According to FAO Global Forest Resources Assessment 2015, China has around 208.3 million hectares of forest land, which constitutes to 22.1% of the total land area. Forest land cover in China has grown for the last 25 years, with a gain of around 1.1% forest cover per year, as a result of the Natural Forest Protection Program, which reduced timber production from natural forests, together with a tree planting programme. (FAO & Chatham House).
China has now the largest plantation area in the world, principally of fast-growing species. The top ten tree species in the Chinese forest plantations are Cunninghamia lanceolata, Populus, Eucalyptus, Larix gmelinii, Pinus massoniana, Pinus tabuleaformis, Cupressus funebris, Pinus elliottii, Robinia pseudoacacia and Quercus.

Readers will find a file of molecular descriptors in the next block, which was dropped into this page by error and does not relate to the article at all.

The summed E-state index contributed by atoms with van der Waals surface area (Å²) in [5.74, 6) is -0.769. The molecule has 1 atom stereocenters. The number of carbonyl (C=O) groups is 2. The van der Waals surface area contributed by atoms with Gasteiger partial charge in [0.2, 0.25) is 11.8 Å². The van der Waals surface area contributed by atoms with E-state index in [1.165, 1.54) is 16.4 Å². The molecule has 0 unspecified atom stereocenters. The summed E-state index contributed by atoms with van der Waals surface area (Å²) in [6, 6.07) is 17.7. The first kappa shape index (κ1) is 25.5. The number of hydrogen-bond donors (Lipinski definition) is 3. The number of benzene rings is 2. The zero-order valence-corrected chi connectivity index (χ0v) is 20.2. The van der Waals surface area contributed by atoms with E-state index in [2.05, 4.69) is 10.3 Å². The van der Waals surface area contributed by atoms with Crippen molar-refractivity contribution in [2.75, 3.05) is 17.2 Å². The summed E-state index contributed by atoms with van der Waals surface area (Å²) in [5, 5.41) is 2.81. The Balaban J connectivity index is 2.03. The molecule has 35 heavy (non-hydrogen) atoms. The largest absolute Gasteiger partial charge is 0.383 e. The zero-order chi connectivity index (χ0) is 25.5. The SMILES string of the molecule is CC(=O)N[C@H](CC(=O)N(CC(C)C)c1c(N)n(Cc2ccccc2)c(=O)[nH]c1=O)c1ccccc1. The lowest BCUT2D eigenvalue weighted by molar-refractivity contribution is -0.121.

China currently has the highest afforestation rate of any country in the world, increasing its forest cover from 12% thirty years ago to more than 21% in 2013. The country is continuing to implement policy measures to increase the quality and quantity of its forests and aims to bring forest coverage to 23%, or 223 million hectares and bring forest volume to 9%, or 16.5 billion m3 by 2020. China's National Forest and Grassland Administration (NFGA) optimistically expects domestic timber supply to rise from 180 million m3 /annum in 2010 to reach 300 million m3/annum in 2020, whilst at the same time it also anticipates that industrial demand (not including private use or fuel wood) will increase to 467 million m3/annum (excluding recovered paper), leaving a deficit of 167 million m3/annum. However, ITTO reported the deficit had reached 150 million m3 in 2011 and believes the gap has grown to over 180 million (roundwood equivalent) by 2015.